Note: This review originally appeared in the Illinois Entertainer in 1996.
Before moving on to The Posies, I’d just like to express my sorrow at the recent death of actor Victor Spinetti. He was best known for playing eccentric characters in A Hard Day’s Night and Help (as well as in Magical Mystery Tour) and was a good friend of The Beatles. I met Victor at The Fest For Beatles Fans in Chicago a few years back when I purchased a copy of his funny and interesting autobiography, Victor Spinetti Up Front . . . and he autographed it for me. Along with his signature, he drew a strange doodle, which may have been a self-portrait. Cheers to this funny and talented performer.
On a lighter note, here’s a happy birthday wish to Ann Wilson of Heart. She helped pave the way for women in rock and roll, and continues to belt out the band’s melodic, hard-hitting songs on tour. I’m hoping my review of Heart’s Strange Euphoria box set will run in the July issue of the Illinois Entertainer.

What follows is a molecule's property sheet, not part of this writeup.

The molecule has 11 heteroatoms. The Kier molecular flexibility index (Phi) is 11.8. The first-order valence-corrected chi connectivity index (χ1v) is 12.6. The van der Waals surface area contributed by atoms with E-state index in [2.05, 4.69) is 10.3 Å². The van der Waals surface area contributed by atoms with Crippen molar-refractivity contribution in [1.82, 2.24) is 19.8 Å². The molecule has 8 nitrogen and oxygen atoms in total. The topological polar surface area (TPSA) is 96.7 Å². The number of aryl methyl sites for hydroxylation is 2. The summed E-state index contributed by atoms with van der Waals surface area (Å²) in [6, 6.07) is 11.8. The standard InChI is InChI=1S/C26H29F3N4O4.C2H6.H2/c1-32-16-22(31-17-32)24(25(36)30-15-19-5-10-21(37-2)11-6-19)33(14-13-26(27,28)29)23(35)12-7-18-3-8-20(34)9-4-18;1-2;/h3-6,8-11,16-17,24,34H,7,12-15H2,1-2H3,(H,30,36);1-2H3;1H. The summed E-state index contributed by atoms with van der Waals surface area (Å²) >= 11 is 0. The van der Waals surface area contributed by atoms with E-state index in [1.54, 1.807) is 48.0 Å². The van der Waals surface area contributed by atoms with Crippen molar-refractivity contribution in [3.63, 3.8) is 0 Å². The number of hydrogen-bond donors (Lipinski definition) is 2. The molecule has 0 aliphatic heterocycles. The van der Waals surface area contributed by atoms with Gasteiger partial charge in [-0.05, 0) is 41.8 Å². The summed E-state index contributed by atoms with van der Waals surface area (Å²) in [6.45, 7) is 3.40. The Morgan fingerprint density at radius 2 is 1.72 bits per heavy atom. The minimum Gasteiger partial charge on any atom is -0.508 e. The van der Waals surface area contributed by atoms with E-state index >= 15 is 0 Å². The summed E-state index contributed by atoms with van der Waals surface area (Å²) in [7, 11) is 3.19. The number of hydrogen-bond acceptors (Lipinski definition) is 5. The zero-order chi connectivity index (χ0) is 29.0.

Amazing Grace finds The Posies in an angrier frame of mind than on any of their three previous releases. Singers-guitarists Jon Auer and Ken Stringfellow have enlisted the powerful new rhythm section of bassist Joe Bass and drummer Brian Young to augment these sentiments, while continuing the harder rock edge from 1993’s Frosting On The Beater. The lyrics sometimes leave doubt as to the targets of Auer and Stringfellow’s barbs, but the melodies are consistently engaging.
The energetic “Daily Mutilation” establishes the band’s agenda, which is even more evident on “Grant Hart” and the aptly named “Hate Song.” “Precious Moments,” a slow and tedious reflection on the fleeting quality of life, is a rare misstep. The Posies successfully use a lighter touch on “Will You Ever Ease Your Mind?” and even offer a shred of optimism with the defiant “Fight It (If You Want).”